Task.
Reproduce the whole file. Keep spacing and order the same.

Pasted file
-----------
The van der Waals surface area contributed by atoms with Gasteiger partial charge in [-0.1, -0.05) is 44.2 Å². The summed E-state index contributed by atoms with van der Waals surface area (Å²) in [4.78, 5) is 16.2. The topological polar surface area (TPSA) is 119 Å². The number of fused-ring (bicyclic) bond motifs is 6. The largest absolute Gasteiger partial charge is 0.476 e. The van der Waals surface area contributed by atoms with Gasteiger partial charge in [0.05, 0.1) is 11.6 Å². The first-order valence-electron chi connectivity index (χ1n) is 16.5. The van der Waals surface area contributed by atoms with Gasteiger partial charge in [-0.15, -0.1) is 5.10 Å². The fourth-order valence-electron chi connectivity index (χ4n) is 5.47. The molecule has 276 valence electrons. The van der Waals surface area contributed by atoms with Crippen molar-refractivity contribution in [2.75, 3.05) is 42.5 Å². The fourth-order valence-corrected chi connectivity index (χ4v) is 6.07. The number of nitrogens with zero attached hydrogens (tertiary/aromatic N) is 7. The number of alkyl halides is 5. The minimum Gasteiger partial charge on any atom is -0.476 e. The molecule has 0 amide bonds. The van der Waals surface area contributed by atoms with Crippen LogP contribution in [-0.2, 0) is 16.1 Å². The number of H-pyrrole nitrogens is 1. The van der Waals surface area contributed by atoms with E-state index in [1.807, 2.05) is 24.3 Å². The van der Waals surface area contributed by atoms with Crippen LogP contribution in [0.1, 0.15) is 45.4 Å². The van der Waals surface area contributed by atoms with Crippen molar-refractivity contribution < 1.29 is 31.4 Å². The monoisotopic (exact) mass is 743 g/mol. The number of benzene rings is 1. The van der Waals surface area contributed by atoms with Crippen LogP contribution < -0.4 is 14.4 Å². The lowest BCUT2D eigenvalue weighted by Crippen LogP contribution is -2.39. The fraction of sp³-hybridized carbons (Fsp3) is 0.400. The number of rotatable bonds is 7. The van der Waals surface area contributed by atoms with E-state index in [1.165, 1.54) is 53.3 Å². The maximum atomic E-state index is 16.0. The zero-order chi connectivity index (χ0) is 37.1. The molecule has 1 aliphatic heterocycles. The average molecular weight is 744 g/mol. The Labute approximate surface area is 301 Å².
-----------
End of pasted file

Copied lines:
The van der Waals surface area contributed by atoms with Gasteiger partial charge in [-0.1, -0.05) is 44.2 Å². The summed E-state index contributed by atoms with van der Waals surface area (Å²) in [4.78, 5) is 16.2. The topological polar surface area (TPSA) is 119 Å². The number of fused-ring (bicyclic) bond motifs is 6. The largest absolute Gasteiger partial charge is 0.476 e. The van der Waals surface area contributed by atoms with Gasteiger partial charge in [0.05, 0.1) is 11.6 Å². The first-order valence-electron chi connectivity index (χ1n) is 16.5. The van der Waals surface area contributed by atoms with Gasteiger partial charge in [-0.15, -0.1) is 5.10 Å². The fourth-order valence-electron chi connectivity index (χ4n) is 5.47. The molecule has 276 valence electrons. The van der Waals surface area contributed by atoms with Crippen molar-refractivity contribution in [2.75, 3.05) is 42.5 Å². The fourth-order valence-corrected chi connectivity index (χ4v) is 6.07. The number of nitrogens with zero attached hydrogens (tertiary/aromatic N) is 7. The number of alkyl halides is 5. The minimum Gasteiger partial charge on any atom is -0.476 e. The molecule has 0 amide bonds. The van der Waals surface area contributed by atoms with Crippen LogP contribution in [-0.2, 0) is 16.1 Å². The number of H-pyrrole nitrogens is 1. The van der Waals surface area contributed by atoms with E-state index in [1.807, 2.05) is 24.3 Å². The van der Waals surface area contributed by atoms with Crippen LogP contribution in [0.1, 0.15) is 45.4 Å². The van der Waals surface area contributed by atoms with Crippen molar-refractivity contribution < 1.29 is 31.4 Å². The monoisotopic (exact) mass is 743 g/mol. The number of benzene rings is 1. The van der Waals surface area contributed by atoms with Crippen LogP contribution < -0.4 is 14.4 Å². The lowest BCUT2D eigenvalue weighted by Crippen LogP contribution is -2.39. The fraction of sp³-hybridized carbons (Fsp3) is 0.400. The number of rotatable bonds is 7. The van der Waals surface area contributed by atoms with E-state index in [1.165, 1.54) is 53.3 Å². The maximum atomic E-state index is 16.0. The zero-order chi connectivity index (χ0) is 37.1. The molecule has 1 aliphatic heterocycles. The average molecular weight is 744 g/mol. The Labute approximate surface area is 301 Å².